Niches, Chesters Fort, Hadrian's Wall

Headquarters Building, Chesters Fort, Hadrian’s Wall

The information board shows how this would have looked in the fort’s heyday:-

HQ Building info board, Chesters Roman fort

It’s a little less imposing now:-

HQ building, Chesters Roman fort, ruins

HQ Building Chesters Roman fort, Northumberland

Chesters Fort, Headquarters Building

More of Chesters Fort

See previous posts on Chetsers Fort here and here.

Main east gate. This is nearest the River North Tyne:-

Main East Gate, Chesters Fort, Hadrian's Wall

Main East Gate information board:-

Main East Gate Board, Chesters Roman fort, Northumberland

West gate:-

West Gate, Chesters Fort

Chesters Fort, West Gate

Posts; foundations for something or other:-

Posts, Chesters Fort

Vicinus houses lay outside the fort; local civilians or retired soldiers providing services to the fort would have set up houses/shops etc close by:-

Chesters Fort Vicinus Houses 1

Vicinus Houses, Chesters Fort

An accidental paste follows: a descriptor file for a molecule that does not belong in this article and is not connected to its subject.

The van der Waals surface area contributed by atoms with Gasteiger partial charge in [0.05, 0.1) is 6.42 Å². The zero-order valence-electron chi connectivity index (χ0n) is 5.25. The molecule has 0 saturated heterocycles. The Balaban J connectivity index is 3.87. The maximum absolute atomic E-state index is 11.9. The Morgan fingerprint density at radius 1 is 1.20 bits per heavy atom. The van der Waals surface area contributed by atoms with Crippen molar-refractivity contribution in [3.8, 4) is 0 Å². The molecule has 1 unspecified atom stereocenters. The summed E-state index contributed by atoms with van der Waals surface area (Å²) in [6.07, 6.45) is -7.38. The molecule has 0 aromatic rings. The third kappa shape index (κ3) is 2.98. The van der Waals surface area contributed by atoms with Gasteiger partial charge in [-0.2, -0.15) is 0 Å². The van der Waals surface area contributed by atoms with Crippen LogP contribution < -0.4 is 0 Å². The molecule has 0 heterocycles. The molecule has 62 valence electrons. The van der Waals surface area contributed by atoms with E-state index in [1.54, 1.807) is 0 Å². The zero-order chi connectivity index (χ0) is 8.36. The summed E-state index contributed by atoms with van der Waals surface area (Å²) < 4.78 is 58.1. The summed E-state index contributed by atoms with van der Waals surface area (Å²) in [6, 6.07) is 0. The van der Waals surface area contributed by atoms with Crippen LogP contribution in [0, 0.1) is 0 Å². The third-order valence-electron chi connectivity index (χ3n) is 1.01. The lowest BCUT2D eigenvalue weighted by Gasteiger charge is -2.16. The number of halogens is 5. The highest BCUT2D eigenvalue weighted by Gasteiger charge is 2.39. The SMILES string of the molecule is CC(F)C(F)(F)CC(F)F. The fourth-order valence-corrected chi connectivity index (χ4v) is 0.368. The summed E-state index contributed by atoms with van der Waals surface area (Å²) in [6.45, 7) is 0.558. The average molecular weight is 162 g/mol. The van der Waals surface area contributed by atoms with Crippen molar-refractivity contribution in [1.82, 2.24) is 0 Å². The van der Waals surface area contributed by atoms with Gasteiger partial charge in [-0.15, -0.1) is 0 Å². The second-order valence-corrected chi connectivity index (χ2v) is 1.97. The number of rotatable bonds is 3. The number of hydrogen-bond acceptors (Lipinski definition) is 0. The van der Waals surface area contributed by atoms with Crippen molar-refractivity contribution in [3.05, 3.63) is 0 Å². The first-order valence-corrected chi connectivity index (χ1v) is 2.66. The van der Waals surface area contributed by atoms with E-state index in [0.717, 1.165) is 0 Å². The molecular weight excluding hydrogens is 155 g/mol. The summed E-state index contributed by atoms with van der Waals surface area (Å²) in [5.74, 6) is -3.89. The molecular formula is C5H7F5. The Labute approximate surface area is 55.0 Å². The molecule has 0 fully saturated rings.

River North Tyne at Chesters Fort

The main body of Chesters Fort lies on a hill just above the river River North Tyne.

River from Chesters Fort:-

River North Tyne from Chesters Fort

This shows the spot where a Roman bridge crossed the river:-

River North Tyne at Chesters Fort

Eastern part of Hadrian’s Wall and bridge abutment:-

Bridge Abutment , North Tyne River, Cumbria

Closer view:-

Bridge Abutment, River North Tyne, Chesters Fort

Bridge information board showing how it looked:-

Chester's fort Bridge Info board stitch

Between the bridge and the fort proper you can still see a part of Hadrian’s wall:-

Part of  Hadrian's wall, Chesters Roman Fort, Cumbria

Also down by the river are the baths the soldiers used:-

Roman Baths at Chesters Fort, Hadrian's Wall

Lower part of baths complex:-

Part of Baths Complex, Chesters Fort, Hadrian's Wall

Chesters Fort, Hadrian’s Wall

Chesters Fort was one of the Roman forts stationed along Hadrian’s Wall. It lies a few miles north of Hexham, on a position commanding a crossing point on the river North Tyne.

It was a posting for a troop of cavalry originally raised in what is now Spain.

Main Information Board, Chesters Fort

As a result the remains of the stables take up a fair bit of the site towards the entrance:

Part of Stables, Chesters Fort

Stables , Chester's Roman Fort, Cumbria

Chesters Fort Stables

Remains of Stables, Chesters Fort

This one was taken from further up the hill, stables to left, Commandant’s House to right.

Stables and Commandant's House ,Chesters Fort

An interval tower:-